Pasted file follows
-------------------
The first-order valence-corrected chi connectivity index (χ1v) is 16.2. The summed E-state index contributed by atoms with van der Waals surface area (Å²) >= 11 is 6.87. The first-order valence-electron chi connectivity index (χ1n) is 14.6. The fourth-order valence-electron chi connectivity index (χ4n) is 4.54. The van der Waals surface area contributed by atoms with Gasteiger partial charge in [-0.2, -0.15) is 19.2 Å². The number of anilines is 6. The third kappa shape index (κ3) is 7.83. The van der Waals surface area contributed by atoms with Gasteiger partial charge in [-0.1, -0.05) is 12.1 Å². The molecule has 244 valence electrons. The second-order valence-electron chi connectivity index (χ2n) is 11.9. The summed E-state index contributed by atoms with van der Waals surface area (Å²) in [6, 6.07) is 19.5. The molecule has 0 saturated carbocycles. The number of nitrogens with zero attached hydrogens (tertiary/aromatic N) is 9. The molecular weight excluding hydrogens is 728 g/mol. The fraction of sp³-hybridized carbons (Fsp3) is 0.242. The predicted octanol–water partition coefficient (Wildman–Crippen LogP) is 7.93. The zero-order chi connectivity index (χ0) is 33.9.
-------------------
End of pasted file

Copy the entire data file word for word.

The first-order valence-corrected chi connectivity index (χ1v) is 16.2. The summed E-state index contributed by atoms with van der Waals surface area (Å²) >= 11 is 6.87. The first-order valence-electron chi connectivity index (χ1n) is 14.6. The fourth-order valence-electron chi connectivity index (χ4n) is 4.54. The van der Waals surface area contributed by atoms with Gasteiger partial charge in [-0.2, -0.15) is 19.2 Å². The number of anilines is 6. The third kappa shape index (κ3) is 7.83. The van der Waals surface area contributed by atoms with Gasteiger partial charge in [-0.1, -0.05) is 12.1 Å². The molecule has 244 valence electrons. The second-order valence-electron chi connectivity index (χ2n) is 11.9. The summed E-state index contributed by atoms with van der Waals surface area (Å²) in [6, 6.07) is 19.5. The molecule has 0 saturated carbocycles. The number of nitrogens with zero attached hydrogens (tertiary/aromatic N) is 9. The molecular weight excluding hydrogens is 728 g/mol. The fraction of sp³-hybridized carbons (Fsp3) is 0.242. The predicted octanol–water partition coefficient (Wildman–Crippen LogP) is 7.93. The zero-order chi connectivity index (χ0) is 33.9.